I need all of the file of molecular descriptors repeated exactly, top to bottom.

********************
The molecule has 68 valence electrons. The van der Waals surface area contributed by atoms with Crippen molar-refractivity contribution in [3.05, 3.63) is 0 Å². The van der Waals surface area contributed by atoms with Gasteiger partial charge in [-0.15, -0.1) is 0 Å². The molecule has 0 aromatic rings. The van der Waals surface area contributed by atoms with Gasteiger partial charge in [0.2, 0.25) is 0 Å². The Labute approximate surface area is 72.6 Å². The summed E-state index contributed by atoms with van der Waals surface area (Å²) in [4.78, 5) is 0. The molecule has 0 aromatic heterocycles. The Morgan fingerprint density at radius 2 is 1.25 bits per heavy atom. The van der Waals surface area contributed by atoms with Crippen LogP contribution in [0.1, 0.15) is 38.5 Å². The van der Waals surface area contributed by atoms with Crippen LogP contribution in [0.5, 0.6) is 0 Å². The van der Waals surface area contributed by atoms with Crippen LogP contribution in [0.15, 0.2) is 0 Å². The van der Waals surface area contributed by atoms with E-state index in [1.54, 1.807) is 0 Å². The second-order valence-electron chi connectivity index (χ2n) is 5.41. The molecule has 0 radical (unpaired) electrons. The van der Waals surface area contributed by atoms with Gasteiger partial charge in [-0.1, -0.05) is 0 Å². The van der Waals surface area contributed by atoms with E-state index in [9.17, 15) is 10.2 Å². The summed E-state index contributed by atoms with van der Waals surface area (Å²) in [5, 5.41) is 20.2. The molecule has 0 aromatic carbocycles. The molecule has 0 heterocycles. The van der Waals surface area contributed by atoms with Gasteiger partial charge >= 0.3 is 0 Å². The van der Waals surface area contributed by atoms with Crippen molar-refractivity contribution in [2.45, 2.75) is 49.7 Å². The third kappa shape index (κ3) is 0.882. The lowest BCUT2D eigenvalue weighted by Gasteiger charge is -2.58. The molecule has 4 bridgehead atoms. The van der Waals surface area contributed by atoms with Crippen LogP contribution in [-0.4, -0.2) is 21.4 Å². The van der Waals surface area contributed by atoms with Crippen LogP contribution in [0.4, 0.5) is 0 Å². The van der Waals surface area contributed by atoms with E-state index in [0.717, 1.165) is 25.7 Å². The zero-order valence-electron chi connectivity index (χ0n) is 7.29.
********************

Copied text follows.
The molecule has 68 valence electrons. The van der Waals surface area contributed by atoms with Crippen molar-refractivity contribution in [3.05, 3.63) is 0 Å². The van der Waals surface area contributed by atoms with Gasteiger partial charge in [-0.15, -0.1) is 0 Å². The molecule has 0 aromatic rings. The van der Waals surface area contributed by atoms with Gasteiger partial charge in [0.2, 0.25) is 0 Å². The Labute approximate surface area is 72.6 Å². The summed E-state index contributed by atoms with van der Waals surface area (Å²) in [4.78, 5) is 0. The molecule has 0 aromatic heterocycles. The Morgan fingerprint density at radius 2 is 1.25 bits per heavy atom. The van der Waals surface area contributed by atoms with Crippen LogP contribution in [0.1, 0.15) is 38.5 Å². The van der Waals surface area contributed by atoms with Crippen LogP contribution in [0.5, 0.6) is 0 Å². The van der Waals surface area contributed by atoms with Crippen LogP contribution in [0.15, 0.2) is 0 Å². The van der Waals surface area contributed by atoms with E-state index in [1.54, 1.807) is 0 Å². The second-order valence-electron chi connectivity index (χ2n) is 5.41. The molecule has 0 radical (unpaired) electrons. The van der Waals surface area contributed by atoms with Gasteiger partial charge in [-0.1, -0.05) is 0 Å². The van der Waals surface area contributed by atoms with E-state index in [9.17, 15) is 10.2 Å². The summed E-state index contributed by atoms with van der Waals surface area (Å²) in [5, 5.41) is 20.2. The molecule has 0 aromatic carbocycles. The molecule has 0 heterocycles. The van der Waals surface area contributed by atoms with Gasteiger partial charge >= 0.3 is 0 Å². The van der Waals surface area contributed by atoms with Crippen molar-refractivity contribution in [2.45, 2.75) is 49.7 Å². The third kappa shape index (κ3) is 0.882. The lowest BCUT2D eigenvalue weighted by Gasteiger charge is -2.58. The molecule has 4 bridgehead atoms. The van der Waals surface area contributed by atoms with Crippen LogP contribution in [-0.4, -0.2) is 21.4 Å². The van der Waals surface area contributed by atoms with Crippen LogP contribution in [0.4, 0.5) is 0 Å². The van der Waals surface area contributed by atoms with E-state index in [0.717, 1.165) is 25.7 Å². The zero-order valence-electron chi connectivity index (χ0n) is 7.29.